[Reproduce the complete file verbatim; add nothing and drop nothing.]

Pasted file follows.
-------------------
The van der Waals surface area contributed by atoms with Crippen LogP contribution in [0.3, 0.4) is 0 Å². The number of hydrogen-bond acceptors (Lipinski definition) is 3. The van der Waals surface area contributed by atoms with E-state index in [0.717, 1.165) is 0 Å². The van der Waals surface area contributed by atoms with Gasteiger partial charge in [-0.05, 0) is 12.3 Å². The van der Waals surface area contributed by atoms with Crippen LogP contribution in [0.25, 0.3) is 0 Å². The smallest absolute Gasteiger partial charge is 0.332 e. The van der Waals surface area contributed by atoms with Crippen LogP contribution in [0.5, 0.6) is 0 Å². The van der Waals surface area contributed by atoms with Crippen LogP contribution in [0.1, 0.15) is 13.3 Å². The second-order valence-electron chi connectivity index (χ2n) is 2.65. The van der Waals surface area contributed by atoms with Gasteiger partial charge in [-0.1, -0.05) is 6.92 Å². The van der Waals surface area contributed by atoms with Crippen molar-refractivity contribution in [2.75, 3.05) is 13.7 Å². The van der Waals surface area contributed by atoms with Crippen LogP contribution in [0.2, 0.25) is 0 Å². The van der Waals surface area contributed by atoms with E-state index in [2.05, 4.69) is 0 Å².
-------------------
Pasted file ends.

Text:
The van der Waals surface area contributed by atoms with Crippen LogP contribution in [0.3, 0.4) is 0 Å². The number of hydrogen-bond acceptors (Lipinski definition) is 3. The van der Waals surface area contributed by atoms with E-state index in [0.717, 1.165) is 0 Å². The van der Waals surface area contributed by atoms with Gasteiger partial charge in [-0.05, 0) is 12.3 Å². The van der Waals surface area contributed by atoms with Crippen LogP contribution in [0.25, 0.3) is 0 Å². The smallest absolute Gasteiger partial charge is 0.332 e. The van der Waals surface area contributed by atoms with Crippen LogP contribution in [0.5, 0.6) is 0 Å². The van der Waals surface area contributed by atoms with Crippen LogP contribution in [0.1, 0.15) is 13.3 Å². The second-order valence-electron chi connectivity index (χ2n) is 2.65. The van der Waals surface area contributed by atoms with Gasteiger partial charge in [-0.1, -0.05) is 6.92 Å². The van der Waals surface area contributed by atoms with Crippen molar-refractivity contribution in [2.75, 3.05) is 13.7 Å². The van der Waals surface area contributed by atoms with Crippen LogP contribution in [0.2, 0.25) is 0 Å². The van der Waals surface area contributed by atoms with E-state index in [2.05, 4.69) is 0 Å².